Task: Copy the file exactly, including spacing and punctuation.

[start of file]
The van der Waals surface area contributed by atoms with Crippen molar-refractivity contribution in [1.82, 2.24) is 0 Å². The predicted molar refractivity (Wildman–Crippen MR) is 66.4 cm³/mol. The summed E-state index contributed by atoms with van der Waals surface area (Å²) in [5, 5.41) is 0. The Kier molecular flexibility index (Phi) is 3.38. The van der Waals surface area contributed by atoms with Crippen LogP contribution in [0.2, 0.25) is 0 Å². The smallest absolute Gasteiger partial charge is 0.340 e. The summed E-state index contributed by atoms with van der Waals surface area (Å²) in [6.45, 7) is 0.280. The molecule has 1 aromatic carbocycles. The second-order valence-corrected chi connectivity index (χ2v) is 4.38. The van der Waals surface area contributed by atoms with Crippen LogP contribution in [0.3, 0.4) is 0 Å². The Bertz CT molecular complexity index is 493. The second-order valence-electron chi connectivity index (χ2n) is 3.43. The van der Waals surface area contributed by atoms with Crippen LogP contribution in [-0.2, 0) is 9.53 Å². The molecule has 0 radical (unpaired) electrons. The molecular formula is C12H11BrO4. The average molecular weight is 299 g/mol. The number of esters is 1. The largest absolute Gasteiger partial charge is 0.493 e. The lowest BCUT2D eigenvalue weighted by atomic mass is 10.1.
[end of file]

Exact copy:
The van der Waals surface area contributed by atoms with Crippen molar-refractivity contribution in [1.82, 2.24) is 0 Å². The predicted molar refractivity (Wildman–Crippen MR) is 66.4 cm³/mol. The summed E-state index contributed by atoms with van der Waals surface area (Å²) in [5, 5.41) is 0. The Kier molecular flexibility index (Phi) is 3.38. The van der Waals surface area contributed by atoms with Crippen LogP contribution in [0.2, 0.25) is 0 Å². The smallest absolute Gasteiger partial charge is 0.340 e. The summed E-state index contributed by atoms with van der Waals surface area (Å²) in [6.45, 7) is 0.280. The molecule has 1 aromatic carbocycles. The second-order valence-corrected chi connectivity index (χ2v) is 4.38. The van der Waals surface area contributed by atoms with Crippen LogP contribution in [0.3, 0.4) is 0 Å². The Bertz CT molecular complexity index is 493. The second-order valence-electron chi connectivity index (χ2n) is 3.43. The van der Waals surface area contributed by atoms with Crippen LogP contribution in [-0.2, 0) is 9.53 Å². The molecule has 0 radical (unpaired) electrons. The molecular formula is C12H11BrO4. The average molecular weight is 299 g/mol. The number of esters is 1. The largest absolute Gasteiger partial charge is 0.493 e. The lowest BCUT2D eigenvalue weighted by atomic mass is 10.1.